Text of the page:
June 28, 2017
Jeff Goldman, Esecurityplanet.com, June 26, 2017
Almost half of all U.S. companies that use IoT devices have been hit by a security breach, according to the results of a recent Altman Vilandrie & Company survey [PDF] of 397 IT executives across 19 industries. For companies with under $5 million in annual revenue, the cost of the breaches represented more than 13 percent of their annual revenue, and for larger firms, the breaches cost tens of millions of dollars
Matthew Kuznia, Deltarisk.com, June 23, 2017
At least once a day, I see a new article on the topic of how to close the cyber security skills gap. Without fail, these discussions center on the need for public and private sector collaboration, early STEM education, skills-based training, and increasing cyber security programs and course options through colleges and universities.
Zelijka Zorz, Techrepublic.com, June 15, 2017
Evidence of the cybersecurity workforce shortage continues to mount: By 2022, there will be 1.8 million open jobs in this field, according to the recent Global Information Security Workforce Study from the nonprofit ISC(2)—up from the 2015 estimate of 1.5 million by 2020.”The numbers are going in the wrong direction,” said Wesley Simpson, COO of ISC(2), of the study, which surveyed 19,000 cybersecurity professionals.
Stephanie Ewing-Ottmers, Deltarisk.com, June 21, 2017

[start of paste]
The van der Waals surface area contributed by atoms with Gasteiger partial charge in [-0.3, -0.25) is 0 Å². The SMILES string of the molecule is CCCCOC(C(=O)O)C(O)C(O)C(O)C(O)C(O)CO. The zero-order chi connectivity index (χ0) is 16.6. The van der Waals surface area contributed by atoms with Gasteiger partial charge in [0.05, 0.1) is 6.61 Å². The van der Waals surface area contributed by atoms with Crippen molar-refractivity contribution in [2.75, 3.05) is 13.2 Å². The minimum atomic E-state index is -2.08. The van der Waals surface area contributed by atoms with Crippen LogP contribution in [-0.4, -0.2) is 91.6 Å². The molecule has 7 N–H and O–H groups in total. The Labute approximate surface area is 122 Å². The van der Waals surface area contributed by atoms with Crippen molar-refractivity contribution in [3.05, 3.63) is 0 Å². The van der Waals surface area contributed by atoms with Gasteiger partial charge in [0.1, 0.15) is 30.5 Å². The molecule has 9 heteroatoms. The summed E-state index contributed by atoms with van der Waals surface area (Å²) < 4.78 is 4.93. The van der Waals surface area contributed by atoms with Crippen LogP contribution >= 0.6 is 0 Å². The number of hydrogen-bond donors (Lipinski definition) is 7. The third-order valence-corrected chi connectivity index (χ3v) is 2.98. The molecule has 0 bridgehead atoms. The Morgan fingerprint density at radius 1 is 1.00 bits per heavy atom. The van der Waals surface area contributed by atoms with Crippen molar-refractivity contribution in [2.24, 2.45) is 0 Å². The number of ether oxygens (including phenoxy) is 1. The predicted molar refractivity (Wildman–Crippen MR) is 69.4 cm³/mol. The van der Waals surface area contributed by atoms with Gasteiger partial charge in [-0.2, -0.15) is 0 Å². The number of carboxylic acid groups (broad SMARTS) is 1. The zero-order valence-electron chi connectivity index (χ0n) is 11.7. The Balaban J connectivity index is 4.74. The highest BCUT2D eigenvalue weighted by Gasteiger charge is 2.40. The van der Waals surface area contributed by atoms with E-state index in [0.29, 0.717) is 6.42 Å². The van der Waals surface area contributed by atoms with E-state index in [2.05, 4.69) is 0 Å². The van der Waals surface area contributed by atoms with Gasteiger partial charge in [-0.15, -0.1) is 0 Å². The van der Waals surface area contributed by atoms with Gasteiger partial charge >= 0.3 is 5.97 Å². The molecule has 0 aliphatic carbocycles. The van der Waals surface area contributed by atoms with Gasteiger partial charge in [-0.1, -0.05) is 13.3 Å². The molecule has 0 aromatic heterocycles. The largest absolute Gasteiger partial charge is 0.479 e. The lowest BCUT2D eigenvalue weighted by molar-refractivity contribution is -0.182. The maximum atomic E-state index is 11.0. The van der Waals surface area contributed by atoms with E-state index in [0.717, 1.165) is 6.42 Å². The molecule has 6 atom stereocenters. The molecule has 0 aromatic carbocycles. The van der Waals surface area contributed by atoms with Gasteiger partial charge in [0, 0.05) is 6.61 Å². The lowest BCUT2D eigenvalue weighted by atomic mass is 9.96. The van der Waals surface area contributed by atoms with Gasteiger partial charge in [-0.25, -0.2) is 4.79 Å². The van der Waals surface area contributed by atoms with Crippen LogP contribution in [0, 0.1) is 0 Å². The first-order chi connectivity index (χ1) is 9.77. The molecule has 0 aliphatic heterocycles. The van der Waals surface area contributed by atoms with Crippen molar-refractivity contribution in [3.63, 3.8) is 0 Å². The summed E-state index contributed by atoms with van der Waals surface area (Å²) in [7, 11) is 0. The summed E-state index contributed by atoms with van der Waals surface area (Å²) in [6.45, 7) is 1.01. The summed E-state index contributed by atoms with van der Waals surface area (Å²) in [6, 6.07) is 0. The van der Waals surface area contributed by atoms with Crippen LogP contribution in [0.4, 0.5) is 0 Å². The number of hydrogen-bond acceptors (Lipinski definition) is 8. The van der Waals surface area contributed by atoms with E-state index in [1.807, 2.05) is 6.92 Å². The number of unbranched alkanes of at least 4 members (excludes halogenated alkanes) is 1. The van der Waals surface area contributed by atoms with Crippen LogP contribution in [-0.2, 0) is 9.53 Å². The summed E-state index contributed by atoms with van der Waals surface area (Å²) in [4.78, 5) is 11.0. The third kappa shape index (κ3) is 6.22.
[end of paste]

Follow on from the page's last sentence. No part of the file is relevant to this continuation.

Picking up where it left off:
With the ongoing shortage of cyber security professionals, more IT professionals are finding themselves assuming responsibilities to cover their organization’s cyber security program. The landscape is even more difficult to navigate given the many information security standards and regulations that industries most follow.
Michael Kassner, Techrepublic.com, June 22, 2017
Let’s face it, phishing attacks—where cybercriminals disguise their malware-laced digital messages to give the appearance of official communiqués—are way more successful than anyone would like. Verizon’s 2017 Data Breach Investigations Report (DBIR) states: “There were a little over 1,600 incidents and more than 800 breaches featuring social actions in this year’s  corpus (all external actor driven).
Jeff John Roberts, Fortune.com, June 22, 2017
Who has been hacked? It might be easier to ask who hasn’t been hacked, as Fortune explores in the cover story of our Jul. 1 issue. The list below is just a sample of big companies and institutions struck by major data breaches in the past five years. As you can see, no industry has been spared. By now, the damage has afflicted billions of consumer accounts and is costing the companies tens or hundreds of millions.
David Sykes, Csooline.com, June 22, 2017
Headline-grabbing hacks of email accounts belonging to celebrities, businesses and government officials are commonplace. This is because there’s one major vulnerable flaw allowing cyber crooks to access systems, empty bank accounts, destroy reputations, or send someone into bankruptcy; human nature.
Lily Hay Newman, Wired.com, June 21, 2017
When you think of a standard hacker toolkit, software vulnerabilities and malware come to mind. But a pair of researchers are testing a different type of instrument: a physical tool that can break into devices with a wave of your hand.
Theo Douglas, Govtech.com, June 23, 2017
Phishing and spear-phishing — two simplistic examples of cyberattacks well-known in the public sector — may remain popular indefinitely, but state cybersecurity personnel are battling the bad actors with strategies aimed at the same soft target: the human mind.